A video, recorded in April, shows 14 robots and two humans singing Ludwig van Beethoven's Symphony No. 9 while another robot conducts them.
The robots, all named 'Pepper' are humanoid creations by SoftBank Mobile and Aldebaran Robotics, designed with the ability to read emotions.
Tomomi Ota and Kansuke Nishida are the two humans taking part in the choir.
Ota studied music and communications and was intrigued by the negative reaction that the Pepper robot produced when it became available in 2015.
She told Reuters that she lived with her "Pepper" robot for a year and half before deciding to form a choir of robots and humans with her friend and fellow musician Kansuke Nishida.
Her aim was to render Pepper less frightening to those around her but Ota's neighbours aren't the only ones who dislike the ultra-modern musicians.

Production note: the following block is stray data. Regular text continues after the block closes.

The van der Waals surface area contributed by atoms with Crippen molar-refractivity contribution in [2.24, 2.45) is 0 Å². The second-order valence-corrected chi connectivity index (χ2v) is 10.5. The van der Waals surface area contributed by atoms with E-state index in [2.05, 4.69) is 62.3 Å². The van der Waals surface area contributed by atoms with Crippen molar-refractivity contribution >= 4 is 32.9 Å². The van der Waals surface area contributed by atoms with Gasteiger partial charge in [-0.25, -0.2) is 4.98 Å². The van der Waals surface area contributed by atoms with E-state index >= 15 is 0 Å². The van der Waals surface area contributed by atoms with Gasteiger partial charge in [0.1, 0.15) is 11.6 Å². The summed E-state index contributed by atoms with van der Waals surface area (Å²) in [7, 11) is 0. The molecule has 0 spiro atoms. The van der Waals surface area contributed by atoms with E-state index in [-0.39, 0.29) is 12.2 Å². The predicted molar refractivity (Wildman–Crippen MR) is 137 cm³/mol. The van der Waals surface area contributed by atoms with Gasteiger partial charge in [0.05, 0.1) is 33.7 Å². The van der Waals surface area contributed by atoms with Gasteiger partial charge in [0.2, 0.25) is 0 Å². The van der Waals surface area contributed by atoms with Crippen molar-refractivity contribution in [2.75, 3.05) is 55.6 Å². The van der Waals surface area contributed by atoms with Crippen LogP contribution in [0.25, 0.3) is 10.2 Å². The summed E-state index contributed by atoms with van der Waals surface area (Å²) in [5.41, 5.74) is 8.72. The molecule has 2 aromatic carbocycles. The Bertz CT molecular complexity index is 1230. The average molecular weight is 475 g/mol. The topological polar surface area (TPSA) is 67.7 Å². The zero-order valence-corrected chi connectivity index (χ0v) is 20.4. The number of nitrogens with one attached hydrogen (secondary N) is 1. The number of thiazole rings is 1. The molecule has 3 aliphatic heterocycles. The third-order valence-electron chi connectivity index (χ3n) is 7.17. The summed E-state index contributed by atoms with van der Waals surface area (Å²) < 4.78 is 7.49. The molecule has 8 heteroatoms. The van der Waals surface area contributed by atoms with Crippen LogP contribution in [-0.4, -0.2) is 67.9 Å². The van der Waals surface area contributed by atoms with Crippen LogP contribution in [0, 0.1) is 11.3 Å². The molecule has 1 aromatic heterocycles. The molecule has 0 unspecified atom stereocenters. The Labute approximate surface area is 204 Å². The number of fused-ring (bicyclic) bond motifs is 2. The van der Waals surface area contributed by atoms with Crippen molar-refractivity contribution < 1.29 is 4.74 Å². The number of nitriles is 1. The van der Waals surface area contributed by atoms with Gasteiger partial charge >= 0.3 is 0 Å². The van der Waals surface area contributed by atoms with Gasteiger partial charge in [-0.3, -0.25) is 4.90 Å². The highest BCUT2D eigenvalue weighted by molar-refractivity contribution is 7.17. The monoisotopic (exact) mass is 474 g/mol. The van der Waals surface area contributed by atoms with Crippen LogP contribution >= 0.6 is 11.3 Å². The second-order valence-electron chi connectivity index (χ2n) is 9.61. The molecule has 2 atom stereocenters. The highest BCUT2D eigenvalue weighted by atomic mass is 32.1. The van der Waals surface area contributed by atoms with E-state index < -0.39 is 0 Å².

The choir has been criticised by fans of classical music who say the machines ruin a masterpiece.
Each robot is controlled through a computer that is programmed to identify different singing parts.
Ota told Reuters four robots sing soprano, three robots and one human sing alto, three robots sing tenor alongside the other human and the other four robots sing bass.
The choir is called the "Mirai Capsule", mirai means 'future' in Japanese.